Sci­ence: It’s po­etry in mo­tion

The Washington Times Weekly - - Culture, Etc. -

In 1990, the premier sci­ence or­ga­ni­za­tion in the United States, the Amer­i­can As­so­ci­a­tion for the Ad­vance­ment of Sci­ence (AAAS), pub­lished a book about sci­ence lit­er­acy ti­tled “Sci­ence for All Amer­i­cans.”

The book con­tained “a set of rec­om­men­da­tions on what un­der­stand­ings and ways of think­ing are es­sen­tial for all cit­i­zens in a world shaped by sci­ence and tech­nol­ogy.”

Re­gard­ing in­struc­tional ma­te­rial, the AAAS pub­li­ca­tion rec­om­mended that for teach­ers to “be able to bring all stu­dents to the level of un­der­stand­ing and skill pro­posed [by the AAAS], they will need a new gen­er­a­tion of books and other in­struc­tional tools.”

En­ter “The Sci­ence Book: Every­thing You Need to Know About the World and How It Works,” which aims to ex­cite stu­dents of all ages about the world of sci­ence, tech­nol­ogy and math­e­mat­ics.

To be­gin, note that “The Sci­ence Book,” pub­lished by the National Ge­o­graphic So­ci­ety, is es­sen­tially a rather com­pre­hen­sive, en­cy­clo­pe­dic-style ref­er­ence book.

It is by no means daunt­ing or in­ac­ces­si­ble, how­ever. In­stead, this con­cise full-color work is pleas­ing, invit­ing and ob­vi­ously in­tended by the so­ci­ety to at­tract both those cu­ri­ous about “the world and how it works” and those other­wise un­in­ter­ested.

“The Sci­ence Book” be­gins with an en­gag­ing fore­word ti­tled “Sci­ence: The Essence of Cool” by Mar­shall Brain, founder of How­Stuff­Works.com.

Like the book he in­tro­duces, Mr. Brain has a flare for cap­ti­vat­ing, con­cise prose and clear com­mu­ni­ca­tion.

For in­stance, he does a mas­ter­ful job of sum­ma­riz­ing the cur­rent sci­ence on the uni­verse from its be­gin­ning to the mun­dane present in just two para­graphs.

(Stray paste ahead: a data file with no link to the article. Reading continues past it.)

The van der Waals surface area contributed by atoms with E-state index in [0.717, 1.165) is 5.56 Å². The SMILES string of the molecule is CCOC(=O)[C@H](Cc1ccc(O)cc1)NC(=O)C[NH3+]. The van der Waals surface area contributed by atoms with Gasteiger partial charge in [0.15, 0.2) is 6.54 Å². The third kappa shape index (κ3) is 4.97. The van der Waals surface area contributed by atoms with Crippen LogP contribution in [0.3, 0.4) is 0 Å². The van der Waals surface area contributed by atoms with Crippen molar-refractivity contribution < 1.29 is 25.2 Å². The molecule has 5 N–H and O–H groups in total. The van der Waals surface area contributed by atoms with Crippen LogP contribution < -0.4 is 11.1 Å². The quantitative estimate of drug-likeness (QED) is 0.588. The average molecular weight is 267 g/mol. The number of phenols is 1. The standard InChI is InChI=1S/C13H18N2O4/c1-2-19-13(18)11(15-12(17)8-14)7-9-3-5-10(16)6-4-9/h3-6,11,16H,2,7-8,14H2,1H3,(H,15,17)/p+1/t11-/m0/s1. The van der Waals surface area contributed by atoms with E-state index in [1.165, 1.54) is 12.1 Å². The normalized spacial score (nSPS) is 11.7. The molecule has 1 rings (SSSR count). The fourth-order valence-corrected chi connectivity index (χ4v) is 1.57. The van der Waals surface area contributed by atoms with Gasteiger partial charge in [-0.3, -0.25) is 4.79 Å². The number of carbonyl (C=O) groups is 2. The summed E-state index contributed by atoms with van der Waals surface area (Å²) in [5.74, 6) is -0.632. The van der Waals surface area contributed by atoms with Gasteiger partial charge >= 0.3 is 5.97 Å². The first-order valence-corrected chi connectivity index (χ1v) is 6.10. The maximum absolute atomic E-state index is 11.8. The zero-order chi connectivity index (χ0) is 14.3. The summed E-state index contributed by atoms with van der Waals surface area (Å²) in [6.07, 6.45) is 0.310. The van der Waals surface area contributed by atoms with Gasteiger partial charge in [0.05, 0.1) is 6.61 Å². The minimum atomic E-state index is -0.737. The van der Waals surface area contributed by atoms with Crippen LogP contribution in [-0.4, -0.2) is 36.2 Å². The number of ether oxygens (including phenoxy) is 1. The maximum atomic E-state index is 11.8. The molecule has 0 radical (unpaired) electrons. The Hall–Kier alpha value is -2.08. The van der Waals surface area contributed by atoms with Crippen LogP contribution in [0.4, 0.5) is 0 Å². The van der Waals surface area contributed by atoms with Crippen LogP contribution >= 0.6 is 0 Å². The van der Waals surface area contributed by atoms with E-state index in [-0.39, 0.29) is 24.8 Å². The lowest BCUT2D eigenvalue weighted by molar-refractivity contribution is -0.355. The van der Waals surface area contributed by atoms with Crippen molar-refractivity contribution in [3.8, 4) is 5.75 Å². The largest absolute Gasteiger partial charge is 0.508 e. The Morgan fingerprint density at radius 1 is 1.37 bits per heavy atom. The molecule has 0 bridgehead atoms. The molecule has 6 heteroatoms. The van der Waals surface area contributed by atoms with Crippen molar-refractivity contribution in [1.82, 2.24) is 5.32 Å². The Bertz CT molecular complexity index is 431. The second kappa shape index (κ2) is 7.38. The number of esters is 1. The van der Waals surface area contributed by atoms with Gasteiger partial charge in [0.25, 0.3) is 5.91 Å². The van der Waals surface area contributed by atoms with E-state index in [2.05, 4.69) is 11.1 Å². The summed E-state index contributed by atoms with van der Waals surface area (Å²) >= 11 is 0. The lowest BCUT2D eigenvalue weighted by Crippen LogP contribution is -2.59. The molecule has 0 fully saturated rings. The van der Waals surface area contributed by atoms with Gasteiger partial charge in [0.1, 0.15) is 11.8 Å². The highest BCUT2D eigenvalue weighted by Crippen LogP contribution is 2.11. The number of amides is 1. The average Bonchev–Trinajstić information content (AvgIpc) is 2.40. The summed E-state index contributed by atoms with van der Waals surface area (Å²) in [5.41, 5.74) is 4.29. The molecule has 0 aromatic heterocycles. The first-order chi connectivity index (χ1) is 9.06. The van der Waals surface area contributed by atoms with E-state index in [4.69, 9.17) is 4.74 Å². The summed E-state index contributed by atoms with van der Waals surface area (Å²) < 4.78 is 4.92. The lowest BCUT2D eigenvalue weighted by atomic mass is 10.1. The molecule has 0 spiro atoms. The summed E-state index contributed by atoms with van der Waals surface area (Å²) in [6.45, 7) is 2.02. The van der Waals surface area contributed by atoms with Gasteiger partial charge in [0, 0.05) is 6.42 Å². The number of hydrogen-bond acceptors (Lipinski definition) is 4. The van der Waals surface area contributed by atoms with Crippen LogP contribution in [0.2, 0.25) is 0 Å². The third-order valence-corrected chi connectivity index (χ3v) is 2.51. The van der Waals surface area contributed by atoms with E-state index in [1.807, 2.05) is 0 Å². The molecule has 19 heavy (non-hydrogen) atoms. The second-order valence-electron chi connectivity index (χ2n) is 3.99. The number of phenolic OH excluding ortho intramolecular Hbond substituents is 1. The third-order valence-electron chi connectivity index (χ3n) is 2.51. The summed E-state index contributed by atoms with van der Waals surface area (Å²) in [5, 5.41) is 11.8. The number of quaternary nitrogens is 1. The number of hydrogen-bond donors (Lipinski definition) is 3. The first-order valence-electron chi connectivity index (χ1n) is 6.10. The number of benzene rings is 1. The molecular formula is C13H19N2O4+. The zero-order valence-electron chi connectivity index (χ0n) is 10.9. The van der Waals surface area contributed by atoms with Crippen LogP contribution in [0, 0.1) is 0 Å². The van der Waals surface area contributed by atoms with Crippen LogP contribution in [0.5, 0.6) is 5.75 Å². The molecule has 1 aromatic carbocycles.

“The Sci­ence Book” con­tains six gen­eral sec­tions.

The sec­tions are writ­ten by topic spe­cial­ists on the uni­verse, earth, bi­ol­ogy, chem­istry, physics and tech­nol­ogy, and math­e­mat­ics.

Each sec­tion is re­plete with di- agrams and pho­tographs that com­mand about as much space as the text.

A num­ber of col­or­ful fold-out pages de­pict­ing con­cepts in evo­lu­tion and hu­man anatomy are in­cluded.

If, say, a quick un­der­stand­ing of moun­tain build­ing is re­quired, by the reader, boom, there it is in the “Earth: Ori­gins and Ge­ol­ogy” sec­tion un­der “Moun­tains”:

“The most sig­nif­i­cant moun­tain ranges are not sim­ply scat­tered across the Earth at ran­dom. In­stead, most lie along ac­tive plate bound­aries and be­long to one of the Earth’s two large moun­tain sys­tems. The Cir­cum-Pa­cific sys­tem . . . [and] the Alpine-Hi­malaya sys­tem.”

What if your in­ter­est is in lac­tose in­tol­er­ance? Or he­mophilia? Or poly­dactylism (ex­tra fin­gers)?

Turn to the “Bi­ol­ogy: Ge­net­ics and Hered­ity” sec­tion un­der “Ge­net­i­cally In­duced Dis­eases.”

There you’ll find side­bars, fig­ures and pho­tographs with suc­cinct in­for­ma­tion on the cu­ri­ous sub­jects.

You say you have a han­ker­ing for en­light­en­ment on the the­ory of rel­a­tiv­ity? Or chaos the­ory? Or even the the­ory of every­thing?

You can see the light and get a bet­ter un­der­stand­ing of it in the “Physics and Tech­nol­ogy” sec­tion.

To­day, if stu­dents are seek­ing in­for­ma­tion on just about any topic, they can down­load it from the In­ter­net.

But it’s good to know that the tra­di­tional tried-and-true man­ual search method in­volv­ing pag­ing through a ref­er­ence vol­ume is more alive than ever with “The Sci­ence Book.”

Sim­ply flip­ping through it will have you stop­ping fre­quently to dis­cover new vis­tas of knowl­edge.

Be­sides, “The Sci­ence Book” ad­dresses in­for­ma­tion-search tech­nol­ogy — just ac­cess “The Google Al­go­rithm” in the “Math­e­mat­ics” sec­tion.

Clar­ity, con­cise­ness and color de­scribe “The Sci­ence Book” as a whole.

Not only sec­ondary school li­braries and class­rooms can ben­e­fit from it, but also a stu­dent’s en­tire fam­ily. Af­ter all, the home is ide­ally where the love of learn­ing about the world around us and the skillful use of in­struc­tional tools are in­stilled.

An­thony J. Sadar is a cer­ti­fied con­sult­ing me­te­o­rol­o­gist and pri­mary author of “En­vi­ron­men­tal Risk Com­mu­ni­ca­tion: Prin­ci­ples and Prac­tices for In­dus­try” (CRC Press/Lewis Pub­lish­ers, 2000).

Newspapers in English

Newspapers from USA

© PressReader. All rights reserved.